Identification of the complete set of translated genes of viruses is important to understand viral replication and pathogenesis as well as for therapeutic approaches to control viral infection. Here, we use chemical proteomics, integrating bio-orthogonal non-canonical amino acid tagging and high-resolution mass spectrometry, to characterize the newly synthesized herpes simplex virus 1 (HSV-1) proteome in infected cells. In these infected cells, host cellular protein synthesis is shut-off, increasing the chance to preferentially detect viral proteomes. We identify nine previously cryptic orphan protein coding sequences whose translated products are expressed in HSV-1-infected cells. Functional characterization of one identified protein, designated piUL49, shows that it is critical for HSV-1 neurovirulence in vivo by regulating the activity of virally encoded dUTPase, a key enzyme that maintains accurate DNA replication. Our results demonstrate that cryptic orphan protein coding genes of HSV-1, and probably other large DNA viruses, remain to be identified.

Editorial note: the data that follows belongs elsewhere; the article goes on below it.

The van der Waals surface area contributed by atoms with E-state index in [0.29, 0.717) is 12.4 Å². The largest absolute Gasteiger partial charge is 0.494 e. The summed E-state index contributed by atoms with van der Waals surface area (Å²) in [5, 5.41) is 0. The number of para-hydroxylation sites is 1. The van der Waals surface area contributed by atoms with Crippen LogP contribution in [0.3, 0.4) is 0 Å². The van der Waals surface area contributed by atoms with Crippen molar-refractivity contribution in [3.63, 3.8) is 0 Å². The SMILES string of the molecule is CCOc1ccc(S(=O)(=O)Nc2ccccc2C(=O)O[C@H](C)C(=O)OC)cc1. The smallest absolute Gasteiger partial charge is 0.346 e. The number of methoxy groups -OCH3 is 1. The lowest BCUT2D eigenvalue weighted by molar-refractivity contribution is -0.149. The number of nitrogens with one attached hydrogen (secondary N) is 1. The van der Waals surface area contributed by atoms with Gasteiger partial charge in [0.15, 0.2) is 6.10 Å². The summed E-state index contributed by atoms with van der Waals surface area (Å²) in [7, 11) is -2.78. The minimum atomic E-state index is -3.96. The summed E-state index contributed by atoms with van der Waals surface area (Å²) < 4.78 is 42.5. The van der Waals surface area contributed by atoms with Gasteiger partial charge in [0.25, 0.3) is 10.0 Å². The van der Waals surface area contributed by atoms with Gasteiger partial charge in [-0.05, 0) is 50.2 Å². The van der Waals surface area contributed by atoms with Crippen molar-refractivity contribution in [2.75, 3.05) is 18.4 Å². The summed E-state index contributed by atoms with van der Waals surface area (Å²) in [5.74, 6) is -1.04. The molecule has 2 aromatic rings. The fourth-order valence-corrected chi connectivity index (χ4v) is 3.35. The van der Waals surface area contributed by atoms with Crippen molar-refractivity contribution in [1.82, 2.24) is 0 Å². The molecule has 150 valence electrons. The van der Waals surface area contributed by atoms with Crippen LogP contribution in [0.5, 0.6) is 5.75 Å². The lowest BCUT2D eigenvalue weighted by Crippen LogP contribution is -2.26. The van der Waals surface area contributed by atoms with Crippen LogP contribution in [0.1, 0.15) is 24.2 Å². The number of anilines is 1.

All Science Journal Classification (ASJC) codes
- Biochemistry, Genetics and Molecular Biology(all)
- Physics and Astronomy(all)